I could be wrong, we don’t have enough information to know.

  6. John K. Avatar
    John K.

    This is a dense and difficult topic since the the deeper supply-and-demand concept affecting the “housing bubble” is that putting developable land off-limits to building or otherwise restricting use causes the price of the remaining land (and improvements thereto) to rise to prohibitive levels. Inevitably, I’d guess that this would result in development further from population centers and the need for more and larger roads….

    Anyway, I recommend Thomas Sowell’s excellent op-ed related to this topic in today’s Washington Times. Sowell makes a persuasive point regarding the effect that decision makers and voters who are already vested in the current housing market have on choices and options for “newcomers” in search of affordable homes.

  7. Ray – I like the idea of encouraging reverse commutes. But those jobs need to be WAY out there. Right now, the reverse commute on I66 from Arlington to Tysons is horrible. It’s no better from Crystal City to Springfield.

    John K: Good article, thanks for it. Best quote:

    “That fact has much to do with skyrocketing home prices. The people who vote on the laws that severely restrict building, create costly bureaucratic delays, and impose arbitrary planning commission notions need not pay a dime toward the huge costs imposed on anyone trying to build anything in the San Francisco Bay area. Newcomers get stuck with those costs.”

  8. Ray Hyde Avatar
    Ray Hyde

    Sowell is exactly right, as far as it goes. But, he doesn’t feel the hit as we do here because he is partially protected from the tax effect of rising prices by Proposition 13. As far as those with a vested interest in this system goes, developers are at the top of the list.

    EMR makes the point that the housing bubble is dangerous to homeowners. It is not dangerous if the price increases represent real value driven by things that are unlikely to change (San Francisco and Annapolis are attractive places to live.) It is dangerous if the price increases are phony and based only on land use restrictions (or job availability or some other factor) that can change at any minute.

    Fitch is parroting the elitist group-think that passes for reasoning in Warrenton-Fauquier. I’d like to think that Bacon and others are right: the concept of all living in moderate sized communities within walking distance of our jobs and most of what we need at competitive prices is attractive.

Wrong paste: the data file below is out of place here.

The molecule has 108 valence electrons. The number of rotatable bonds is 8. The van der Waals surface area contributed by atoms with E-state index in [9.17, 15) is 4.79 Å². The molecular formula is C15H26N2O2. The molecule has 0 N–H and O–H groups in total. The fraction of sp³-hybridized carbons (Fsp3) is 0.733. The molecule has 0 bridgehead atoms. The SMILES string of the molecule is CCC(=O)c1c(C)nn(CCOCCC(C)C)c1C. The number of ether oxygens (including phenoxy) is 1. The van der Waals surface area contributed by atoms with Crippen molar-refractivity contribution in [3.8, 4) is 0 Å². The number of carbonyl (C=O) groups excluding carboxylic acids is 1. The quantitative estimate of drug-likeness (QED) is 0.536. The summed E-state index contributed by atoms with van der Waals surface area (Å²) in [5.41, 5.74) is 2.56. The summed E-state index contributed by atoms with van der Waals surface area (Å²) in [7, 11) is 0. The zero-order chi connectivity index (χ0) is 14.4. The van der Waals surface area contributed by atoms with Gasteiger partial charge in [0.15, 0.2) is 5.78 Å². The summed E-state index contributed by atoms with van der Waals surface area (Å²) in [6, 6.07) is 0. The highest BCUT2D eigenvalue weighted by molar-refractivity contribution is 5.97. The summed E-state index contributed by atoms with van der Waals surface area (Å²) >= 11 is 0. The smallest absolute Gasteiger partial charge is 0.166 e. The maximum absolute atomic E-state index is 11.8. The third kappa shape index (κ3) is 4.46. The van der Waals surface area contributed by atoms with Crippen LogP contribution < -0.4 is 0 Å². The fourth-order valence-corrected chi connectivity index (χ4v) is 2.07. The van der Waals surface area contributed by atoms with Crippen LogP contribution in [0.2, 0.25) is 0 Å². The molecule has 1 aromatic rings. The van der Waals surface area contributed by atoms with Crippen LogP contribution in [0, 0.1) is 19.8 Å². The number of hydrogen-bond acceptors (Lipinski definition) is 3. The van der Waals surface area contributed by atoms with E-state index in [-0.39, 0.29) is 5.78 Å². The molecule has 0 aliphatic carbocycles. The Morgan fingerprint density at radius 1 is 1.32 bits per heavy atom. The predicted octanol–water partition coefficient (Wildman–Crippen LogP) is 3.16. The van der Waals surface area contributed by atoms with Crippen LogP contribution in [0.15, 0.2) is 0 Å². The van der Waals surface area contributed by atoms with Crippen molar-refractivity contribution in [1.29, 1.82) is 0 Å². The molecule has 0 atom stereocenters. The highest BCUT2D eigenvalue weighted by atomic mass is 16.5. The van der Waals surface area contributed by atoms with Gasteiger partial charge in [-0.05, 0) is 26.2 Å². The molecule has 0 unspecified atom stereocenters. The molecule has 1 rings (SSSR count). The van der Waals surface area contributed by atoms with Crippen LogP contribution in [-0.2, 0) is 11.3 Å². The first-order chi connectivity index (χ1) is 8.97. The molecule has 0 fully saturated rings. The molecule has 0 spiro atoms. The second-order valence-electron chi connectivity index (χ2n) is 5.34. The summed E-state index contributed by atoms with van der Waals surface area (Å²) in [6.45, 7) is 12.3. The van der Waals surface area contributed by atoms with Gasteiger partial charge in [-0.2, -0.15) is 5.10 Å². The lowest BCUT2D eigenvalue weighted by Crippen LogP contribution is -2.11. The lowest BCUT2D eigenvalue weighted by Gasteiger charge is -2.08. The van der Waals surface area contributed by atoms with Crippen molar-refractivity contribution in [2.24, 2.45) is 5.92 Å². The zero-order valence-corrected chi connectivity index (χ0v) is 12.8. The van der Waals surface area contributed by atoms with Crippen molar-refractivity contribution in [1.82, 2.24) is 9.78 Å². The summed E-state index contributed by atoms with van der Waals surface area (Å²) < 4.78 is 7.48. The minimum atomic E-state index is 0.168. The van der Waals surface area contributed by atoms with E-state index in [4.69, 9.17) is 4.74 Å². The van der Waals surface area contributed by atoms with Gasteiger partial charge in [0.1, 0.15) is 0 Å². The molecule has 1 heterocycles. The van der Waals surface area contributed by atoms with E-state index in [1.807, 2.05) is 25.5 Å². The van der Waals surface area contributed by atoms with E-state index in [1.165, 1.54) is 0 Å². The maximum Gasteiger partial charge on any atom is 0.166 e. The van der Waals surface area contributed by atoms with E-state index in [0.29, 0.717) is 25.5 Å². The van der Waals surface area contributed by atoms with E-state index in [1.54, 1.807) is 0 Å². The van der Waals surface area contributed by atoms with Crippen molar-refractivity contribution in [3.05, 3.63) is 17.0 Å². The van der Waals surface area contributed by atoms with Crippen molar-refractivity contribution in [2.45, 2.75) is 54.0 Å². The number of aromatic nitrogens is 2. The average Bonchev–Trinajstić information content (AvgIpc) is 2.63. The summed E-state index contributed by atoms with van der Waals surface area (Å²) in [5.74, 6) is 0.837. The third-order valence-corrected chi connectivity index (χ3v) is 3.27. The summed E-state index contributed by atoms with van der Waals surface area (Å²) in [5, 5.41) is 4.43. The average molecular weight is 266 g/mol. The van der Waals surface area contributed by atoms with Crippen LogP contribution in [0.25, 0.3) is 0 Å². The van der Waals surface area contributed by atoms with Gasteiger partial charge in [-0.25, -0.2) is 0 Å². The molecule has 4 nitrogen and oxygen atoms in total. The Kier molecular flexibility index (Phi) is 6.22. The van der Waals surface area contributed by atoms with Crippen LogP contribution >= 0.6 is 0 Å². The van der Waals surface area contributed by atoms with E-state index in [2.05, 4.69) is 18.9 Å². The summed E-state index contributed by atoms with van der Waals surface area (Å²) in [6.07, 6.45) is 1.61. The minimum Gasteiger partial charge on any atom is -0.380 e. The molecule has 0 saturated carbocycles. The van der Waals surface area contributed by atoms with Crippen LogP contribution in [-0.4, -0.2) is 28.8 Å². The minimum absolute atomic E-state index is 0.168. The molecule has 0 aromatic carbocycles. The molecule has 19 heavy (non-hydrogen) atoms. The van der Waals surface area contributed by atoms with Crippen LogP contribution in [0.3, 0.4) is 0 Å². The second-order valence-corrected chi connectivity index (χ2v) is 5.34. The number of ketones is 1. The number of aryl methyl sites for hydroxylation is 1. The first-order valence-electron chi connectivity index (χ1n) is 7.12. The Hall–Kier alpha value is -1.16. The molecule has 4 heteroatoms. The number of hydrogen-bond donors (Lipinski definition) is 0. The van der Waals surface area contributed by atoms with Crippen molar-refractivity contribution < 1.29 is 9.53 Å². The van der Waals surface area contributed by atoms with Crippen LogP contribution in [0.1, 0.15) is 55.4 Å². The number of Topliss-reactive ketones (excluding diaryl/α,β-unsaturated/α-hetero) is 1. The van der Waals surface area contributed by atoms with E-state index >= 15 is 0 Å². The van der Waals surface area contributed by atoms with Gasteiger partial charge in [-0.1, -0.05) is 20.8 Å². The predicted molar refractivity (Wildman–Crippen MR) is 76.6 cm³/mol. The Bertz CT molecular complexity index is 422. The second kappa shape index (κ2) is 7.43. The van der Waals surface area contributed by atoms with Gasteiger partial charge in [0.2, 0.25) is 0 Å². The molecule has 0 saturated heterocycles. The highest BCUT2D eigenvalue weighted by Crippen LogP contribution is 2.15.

If it is such a great idea, why hasn’t it happened? Anywhere.

    I’m sorry, I can’t buy it. Changing land use patterns, takes generations to effect and therefore requires long-term political will that we don’t have and can’t control. The idea that land use controls can solve transportation problems that have already a 20 year backlog, caused by this kind of thinking, is ludicrous on its face and unproven besides. The idea that it can additionally provide for known future transportation and housing needs, provide affordable housing, and do it without using more land and raising taxes, is preposterous. I’d like to buy it, but I can’t.

    If building a bunch of roads and Metro won’t solve any of our transportation woes, what does not building them do? Can we solve our transportation woes by creating land use that declares transportation to be unneccessary?

    I have no doubt that Fitch is politically correct by appealing to those who share his views, but I don’t see a solution to current or future problems here.

  9. Ray Hyde Avatar
    Ray Hyde

    Paul, It is not even any better from Merrifield to Fair Lakes, and increasingly from Fair Lakes to Manassas. A workable reverse commute now is Manassas to points west, of which there are none except Front Royal, maybe Vint Hill, if it ever gets built.

    The next charms on that bracelet are Thoroughfare, which was once an employment center, The Plains, Marshall, Delaplane, Markham and Linden. It sounds like Buckminster Fuller’s concept of a linear city.

    All those hamlets are actively planning against growth, so that they can be unprepared when it comes and meanwhile keep the utility of 66 to themselves.

    OK, its a lousy idea. So instead of going west, we build the tri-county connector and go North/South. Good Luck.

    We can go to Tyson’s and go straight up, double deck the roads and build Metro. That should be plenty cheap, but it will take care of one of the three new cities we need.

    “Way Out There” might be West Virginia. Or maybe Iowa, where they are actively seeking growth.

  10. Anonymous Avatar

    “First, we need to lock up the transportation trust fund and stop raiding it,” he said. “Then, we need to stop the bleeding once and for all that is causing a lot of traffic gridlock. We need to coordinate land-use with developments.”

    Hunh. Sounds basically exactly like Kaine’s talking points on transportation. Is Fitch running in the D primary or the R primary now?